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Why You Should Care About Enterprise DLP

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Have you seen the latest Gartner DLP Magic Quadrant? No? That’s because it doesn’t exist anymore. Does that mean that one of the mainstay protection technologies over the last 20 years is no longer relevant? Before we answer that, let's get a quick history lesson.

DLP blasted onto the scene quite some time ago. Based upon a sturdy foundation of signatures and regex, organizations across the land suddenly had impressive visibility into the movement of data across their organizations. Once the technology was proven valuable, it eventually found its way into various form factors, like Network DLP, Endpoint DLP, NGFW, and finally CASB. While it was available in all varieties, the end goal was always the same - move the technology to where the data is located, in order to improve visibility and reduce risk.

But like any good technology, it can spiral out of control and get overused or misused. With the proliferation of DLP across multiple products and channels, SOC teams started to buckle under the pressure of alerts. Too much noise and complex daily operations add to the challenge of operating a successful data protection program. This led to failed programs and unhappy organizations that never fully realized the value of data protection.

But back to the original issue of Gartner discontinuing the DLP Magic Quadrant. To understand why they did this, all you have to do is look to the Security Services Edge (SSE) Magic Quadrant. Focused squarely on a cloud and mobile world, the SSE MQ addresses one of the main challenges organizations are now facing. Cloud apps have distributed your data far and wide outside the perimeter, so a new model is needed to secure your data. Because users are connecting from everywhere and accessing your sensitive data over the internet, the days of traditional DLP are over.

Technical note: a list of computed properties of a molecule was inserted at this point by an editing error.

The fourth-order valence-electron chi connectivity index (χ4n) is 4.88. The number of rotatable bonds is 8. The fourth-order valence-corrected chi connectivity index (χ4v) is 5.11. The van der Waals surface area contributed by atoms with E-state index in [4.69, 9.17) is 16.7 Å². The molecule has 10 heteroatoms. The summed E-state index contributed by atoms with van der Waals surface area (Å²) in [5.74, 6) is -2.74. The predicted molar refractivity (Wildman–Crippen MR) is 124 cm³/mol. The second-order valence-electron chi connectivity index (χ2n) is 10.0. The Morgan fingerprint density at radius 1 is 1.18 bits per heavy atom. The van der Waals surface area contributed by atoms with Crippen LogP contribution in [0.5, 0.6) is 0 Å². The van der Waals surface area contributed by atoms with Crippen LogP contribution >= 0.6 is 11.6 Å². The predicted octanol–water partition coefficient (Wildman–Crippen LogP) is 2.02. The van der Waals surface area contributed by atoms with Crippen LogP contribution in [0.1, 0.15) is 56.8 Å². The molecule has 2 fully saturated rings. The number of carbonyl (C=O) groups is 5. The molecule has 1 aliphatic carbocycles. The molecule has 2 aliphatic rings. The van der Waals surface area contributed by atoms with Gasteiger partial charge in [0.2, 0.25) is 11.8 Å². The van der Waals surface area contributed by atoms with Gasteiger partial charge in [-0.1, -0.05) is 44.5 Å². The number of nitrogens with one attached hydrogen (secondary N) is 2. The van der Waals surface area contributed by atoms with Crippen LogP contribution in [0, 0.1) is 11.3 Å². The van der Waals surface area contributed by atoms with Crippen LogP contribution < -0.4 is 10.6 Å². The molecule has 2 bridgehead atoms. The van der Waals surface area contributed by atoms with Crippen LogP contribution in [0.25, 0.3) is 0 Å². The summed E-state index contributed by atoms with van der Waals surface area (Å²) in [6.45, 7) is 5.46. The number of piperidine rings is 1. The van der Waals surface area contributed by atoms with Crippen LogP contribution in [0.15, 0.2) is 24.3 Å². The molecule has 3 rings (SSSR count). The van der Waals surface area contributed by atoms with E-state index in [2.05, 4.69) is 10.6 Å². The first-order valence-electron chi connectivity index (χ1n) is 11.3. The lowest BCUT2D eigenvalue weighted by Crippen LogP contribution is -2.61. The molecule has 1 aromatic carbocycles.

Enterprise DLP explained

But what is Enterprise DLP and how does it fit into this new cloud-first security architecture? Enterprise DLP is the term used to define a solution that entails everything an organization may need for data security, all located in one cloud-delivered offering. It should protect all relevant data channels, and do it in a way that drives down complexity while solving the challenges of cloud and mobility. This is a worthwhile goal, and one that organizations are leaning into as they struggle with distributed data and point product proliferation. So while the DLP Magic Quadrant is no longer maintained, the concept of Enterprise DLP is very much alive and well.

What do you need in an Enterprise DLP offering to properly secure this new hyper-distributed world? The easiest way to approach this is to think about the big three: data in motion, data at rest, and distributed devices. If an Enterprise DLP solution focuses on all the aspects of securing these three concepts, you’re in great shape.

Securing data in motion

For data in motion, you want to protect all the destinations data would move to out of your organization. This first requires a best-in-class DLP engine that can find and classify all types of data, leveraging ML-powered detection, where possible, to improve speed and accuracy. The web, SaaS, email, and private apps are all common destinations for data. You should have control over these to secure sensitive data and determine if it should leave or not. You should also assume there will be some level of customization to your Data Protection efforts, so advanced techniques like Exact Data Match, Index Document Match, and Optical Character recognition should also be available. This ensures you can protect custom data like customer lists, forms, or images like screenshots.

How to protect data resting in cloud apps